My blog has moved!

You should be automatically redirected in 6 seconds. If not, visit
and update your bookmarks.

Wednesday, February 17, 2010


It was the baby's fault, maybe. "I got to stop somewhere, Mam," I say. "Gini's thirsty."

"Not one of those places," Mami carps as I turn toward a shop. She hates coffee that comes in paper cups and is not Bustelo. But I hold the door open, steadying the stroller with one foot, and she goes in. I leave her at a table by the window, paging through a daily paper.

Twelve minutes later, I come out of the bathroom and if Mam isn't under the table pretending to faint. The newspaper's still on top, fanned open. Lucky for me it's 3 pm and very slow and the coffee servers are busy typing into their phones, not worrying about the lady who slid onto the floor. You couldn't even see her from the street, just a paper on a table with a girl rushing toward it, carrying a baby.

Mam's god is not subtle, that's for sure: right on E1 is the photo of me modeling that ostrich feather stuff of Doro's, with the hat that looks like Rubik's cubes stuffed inside a hen. Leave it to her God to stick that photo under her nose. Leave it to me to forget to hide it. I rub her shoulder, but she ignores me. Gini thinks this is extra fun and crawls onto Mam's neck, squealing. But Mam's staring into the future and sees a teenage Gini begging, or talking to a psychiatrist, or majoring in women's studies or something awful like that. She sees herself in a sweatsuit eating cat food, calling pigeons to her windowsill for company. As if imagination were destiny.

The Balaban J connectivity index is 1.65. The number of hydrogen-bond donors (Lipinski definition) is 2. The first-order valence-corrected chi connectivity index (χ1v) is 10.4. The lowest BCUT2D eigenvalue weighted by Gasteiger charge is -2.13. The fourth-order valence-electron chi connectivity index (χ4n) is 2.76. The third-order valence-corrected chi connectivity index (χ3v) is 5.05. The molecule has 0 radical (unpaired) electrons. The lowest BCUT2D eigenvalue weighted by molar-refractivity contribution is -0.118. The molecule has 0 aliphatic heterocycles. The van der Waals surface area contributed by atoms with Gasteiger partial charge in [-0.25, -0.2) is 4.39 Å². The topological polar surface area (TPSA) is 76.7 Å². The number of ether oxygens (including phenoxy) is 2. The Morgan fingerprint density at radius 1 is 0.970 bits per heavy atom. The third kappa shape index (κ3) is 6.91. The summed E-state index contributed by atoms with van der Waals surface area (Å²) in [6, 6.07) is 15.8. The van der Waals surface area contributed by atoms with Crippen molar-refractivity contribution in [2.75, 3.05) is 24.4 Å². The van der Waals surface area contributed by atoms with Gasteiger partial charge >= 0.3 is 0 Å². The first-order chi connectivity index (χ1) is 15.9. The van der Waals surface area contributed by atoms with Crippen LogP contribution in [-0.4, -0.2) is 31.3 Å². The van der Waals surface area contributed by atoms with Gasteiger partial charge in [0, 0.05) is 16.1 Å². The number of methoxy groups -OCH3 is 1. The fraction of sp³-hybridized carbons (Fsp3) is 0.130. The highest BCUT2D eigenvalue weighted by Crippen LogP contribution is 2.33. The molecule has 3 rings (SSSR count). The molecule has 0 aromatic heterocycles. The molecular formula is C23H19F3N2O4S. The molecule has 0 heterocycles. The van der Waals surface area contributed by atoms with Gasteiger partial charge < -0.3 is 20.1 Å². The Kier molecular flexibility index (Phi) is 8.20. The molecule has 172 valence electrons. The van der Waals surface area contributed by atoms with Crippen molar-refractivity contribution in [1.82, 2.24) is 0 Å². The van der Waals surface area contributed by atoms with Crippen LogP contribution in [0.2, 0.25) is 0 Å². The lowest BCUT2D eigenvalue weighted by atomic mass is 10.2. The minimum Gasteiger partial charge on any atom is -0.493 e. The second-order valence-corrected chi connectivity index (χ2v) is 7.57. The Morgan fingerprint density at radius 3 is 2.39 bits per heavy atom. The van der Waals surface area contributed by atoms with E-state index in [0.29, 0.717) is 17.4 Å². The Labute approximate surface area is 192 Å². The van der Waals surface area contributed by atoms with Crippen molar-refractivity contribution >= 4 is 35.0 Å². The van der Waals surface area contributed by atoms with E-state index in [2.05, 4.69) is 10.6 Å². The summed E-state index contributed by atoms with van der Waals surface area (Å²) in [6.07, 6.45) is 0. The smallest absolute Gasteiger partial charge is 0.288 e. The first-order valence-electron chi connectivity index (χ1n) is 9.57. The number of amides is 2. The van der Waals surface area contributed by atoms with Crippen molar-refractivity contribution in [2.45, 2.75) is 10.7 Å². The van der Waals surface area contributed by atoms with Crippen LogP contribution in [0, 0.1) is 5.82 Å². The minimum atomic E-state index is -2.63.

"Mami, get off the floor. If you stay here they'll make you buy something."

"That job will make you famous and you'll leave us. You'll fly off and be flat and cheap like that photo." Perfume rises where Gini tugs the folds of her blouse, making a small atmosphere around us.

"No. I won't. We'll be fine." Is this true? My mother takes five long breaths, staring at the bottom of the table, deciding. She is beautiful there, braid pressed into the floor, baby pawing her brooch of false gold lilies. She feels my eyes on her beauty, the beauty she gave me, copied in papers to sell clothes, that will maybe let my daughter live in beauty too. After the last exhalation, she turns her eyes to mine and, for now, forgives:

"Next time you show me first. There's more rotten pink gum under the tables in these places than a lady should see."

No comments:

Post a Comment